On May 5th the Earth will pass through the cloud of dust and small fragments of rock which comet 1P/Halley left behind during one of its approaches to the Sun, giving rise to the meteors known as the Eta Aquariids. The sky-liv.tv channel, in collaboration with the Energy Efficiency Laboratories (EELabs) project coordinated by the Instituto de Astrofísica de Canarias (IAC), will broadcast this meteor shower as part of its activities in “Sounds of the Sky, a Citizen Science project of the FECYT to involve the whole family in classifying meteors, and also to make this task easier for visually handicapped people.
Meteor showers are major sky spectacles produced by the collision of tiny fragments of comets or asteroids with the atmosphere of our planet. The most popular are the Perseids, in August, the Geminids, in December and the Quandrantids, in January, but around the year there are some 40 of these meteor showers which are analyzed for continuous study of our Solar System, The aim of the “Sounds of the Sky” project, funded by the Spanish Foundation for Science and Technology (FECYT),is to use
Citizen Science to improve our knowledge about these minor bodies, classifying them on the basis of certain general characteristics, and looking for patterns of similarity between them.
Motivated by the meteor shower of the Eta Aquariids, which produces its peak of activity every year between 19th April and 28th May, on May 5th the Citizen Science Project “Sounds of the Sky” has organized a number of activities and talks, which will culminate with the broadcast of this astronomical event from the Teide Observatory via the sky-live.tv channel in the early hours of 6th May at 4.45 UT ( which is 5.54 local time in the Canaries and 6.45 in Peninsular Spain)
In this project a multidisciplinary team formed by engineers of the Polytechnic University of Madrid, astronomers from the Instituto de Astrofísica de Canarias, teachers from the Community of Madrid, and amateurs from the Astronomy Group of Madrid South, have come together to perform this research, and also to bring citizen science and astronomy to society.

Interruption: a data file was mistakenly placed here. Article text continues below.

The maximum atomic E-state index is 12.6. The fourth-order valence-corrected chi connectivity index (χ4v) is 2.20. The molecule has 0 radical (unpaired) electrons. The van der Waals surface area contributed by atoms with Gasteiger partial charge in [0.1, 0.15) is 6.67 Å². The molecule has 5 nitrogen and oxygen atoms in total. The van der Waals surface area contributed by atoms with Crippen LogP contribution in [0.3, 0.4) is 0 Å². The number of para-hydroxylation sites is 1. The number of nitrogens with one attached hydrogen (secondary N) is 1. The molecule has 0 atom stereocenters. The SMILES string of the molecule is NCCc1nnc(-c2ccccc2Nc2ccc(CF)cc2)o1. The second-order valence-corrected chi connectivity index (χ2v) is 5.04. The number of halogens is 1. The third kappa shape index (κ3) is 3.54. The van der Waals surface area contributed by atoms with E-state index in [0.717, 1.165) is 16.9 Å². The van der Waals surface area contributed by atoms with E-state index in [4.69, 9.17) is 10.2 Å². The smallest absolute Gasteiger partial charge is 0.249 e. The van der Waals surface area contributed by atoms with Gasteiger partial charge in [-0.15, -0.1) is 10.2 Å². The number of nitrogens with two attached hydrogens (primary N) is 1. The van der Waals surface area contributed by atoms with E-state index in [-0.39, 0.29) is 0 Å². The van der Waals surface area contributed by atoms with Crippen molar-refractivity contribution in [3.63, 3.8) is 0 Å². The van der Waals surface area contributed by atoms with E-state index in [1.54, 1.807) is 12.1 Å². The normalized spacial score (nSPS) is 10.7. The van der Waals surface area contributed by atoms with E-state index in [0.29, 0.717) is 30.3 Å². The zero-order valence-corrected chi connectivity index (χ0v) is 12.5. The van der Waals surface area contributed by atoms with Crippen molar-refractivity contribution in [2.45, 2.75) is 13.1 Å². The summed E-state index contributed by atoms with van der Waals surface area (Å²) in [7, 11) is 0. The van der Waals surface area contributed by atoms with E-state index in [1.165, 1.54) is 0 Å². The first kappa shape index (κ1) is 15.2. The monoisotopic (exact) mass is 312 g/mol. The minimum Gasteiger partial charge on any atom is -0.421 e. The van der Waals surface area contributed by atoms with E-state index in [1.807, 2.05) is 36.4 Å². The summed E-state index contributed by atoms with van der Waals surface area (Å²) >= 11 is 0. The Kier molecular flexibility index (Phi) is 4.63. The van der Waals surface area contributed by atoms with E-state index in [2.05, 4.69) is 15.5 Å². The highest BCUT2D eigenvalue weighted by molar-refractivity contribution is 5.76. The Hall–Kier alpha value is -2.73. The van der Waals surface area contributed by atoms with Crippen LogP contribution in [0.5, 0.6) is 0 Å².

The “Sounds of the Sky” project has a network of stations for detecting meteors by radar, a novel technique for studying these objects (often called shooting stars). One of the advantages of detection by radar is that it permits the detection of the meteor echos during the day, even if it is cloudy or raining, conditions which are obviously unfavorable for making visual observations of this phenomenon, but which even today are still the most usual way of studying meteors. The project team has developed the software for transforming the echos into artificial sounds and to present them in different formats for classification.
The most traditional version of the experiment can be found in web format integrated as a project within the popular platform of citizen science Zooniverse
The most innovative version of the project is based on the use of artificial intelligence via the development of chatbots. These make their presence increasingly felt in our society, and in the applications we use, normally interacting with users to resolve doubts by text or voice. However Sounds of the Sky uses them as tools to make Citizen Science more accessible
Within the project the chatbots will allow blind people or those with seeing difficulties to participate in the project, because they will be able to listen and classify the meteors by following a voice conversation.
A chatbot has also been designed to make the experiment more accessible and attractive to children, without their being able to read or write. The application is quantified and badges will be obtained according to the number of classifications made. In this agreeable way, talking to a machine which understands them, we think that children will be drawn closer to the ambit of science.